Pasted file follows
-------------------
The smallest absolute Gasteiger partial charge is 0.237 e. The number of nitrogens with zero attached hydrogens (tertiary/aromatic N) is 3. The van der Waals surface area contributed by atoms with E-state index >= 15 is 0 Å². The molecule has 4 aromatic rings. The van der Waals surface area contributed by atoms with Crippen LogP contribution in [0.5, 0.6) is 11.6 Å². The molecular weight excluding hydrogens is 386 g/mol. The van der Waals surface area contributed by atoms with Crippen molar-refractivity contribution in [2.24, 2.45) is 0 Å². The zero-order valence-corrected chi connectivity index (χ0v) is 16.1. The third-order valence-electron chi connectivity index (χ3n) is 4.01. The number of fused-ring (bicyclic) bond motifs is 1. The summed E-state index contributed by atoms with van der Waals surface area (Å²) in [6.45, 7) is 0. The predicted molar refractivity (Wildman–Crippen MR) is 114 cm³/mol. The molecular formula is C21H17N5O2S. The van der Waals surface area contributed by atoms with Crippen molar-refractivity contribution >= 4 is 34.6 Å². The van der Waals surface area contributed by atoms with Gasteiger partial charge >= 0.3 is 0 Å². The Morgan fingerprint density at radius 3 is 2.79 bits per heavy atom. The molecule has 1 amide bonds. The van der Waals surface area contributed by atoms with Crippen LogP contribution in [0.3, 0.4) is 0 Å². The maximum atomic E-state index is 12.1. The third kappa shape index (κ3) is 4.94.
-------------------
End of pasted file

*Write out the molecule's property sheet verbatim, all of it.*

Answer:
The smallest absolute Gasteiger partial charge is 0.237 e. The number of nitrogens with zero attached hydrogens (tertiary/aromatic N) is 3. The van der Waals surface area contributed by atoms with E-state index >= 15 is 0 Å². The molecule has 4 aromatic rings. The van der Waals surface area contributed by atoms with Crippen LogP contribution in [0.5, 0.6) is 11.6 Å². The molecular weight excluding hydrogens is 386 g/mol. The van der Waals surface area contributed by atoms with Crippen molar-refractivity contribution in [2.24, 2.45) is 0 Å². The zero-order valence-corrected chi connectivity index (χ0v) is 16.1. The third-order valence-electron chi connectivity index (χ3n) is 4.01. The number of fused-ring (bicyclic) bond motifs is 1. The summed E-state index contributed by atoms with van der Waals surface area (Å²) in [6.45, 7) is 0. The predicted molar refractivity (Wildman–Crippen MR) is 114 cm³/mol. The molecular formula is C21H17N5O2S. The van der Waals surface area contributed by atoms with Crippen molar-refractivity contribution >= 4 is 34.6 Å². The van der Waals surface area contributed by atoms with Gasteiger partial charge >= 0.3 is 0 Å². The Morgan fingerprint density at radius 3 is 2.79 bits per heavy atom. The molecule has 1 amide bonds. The van der Waals surface area contributed by atoms with Crippen LogP contribution in [0.3, 0.4) is 0 Å². The maximum atomic E-state index is 12.1. The third kappa shape index (κ3) is 4.94.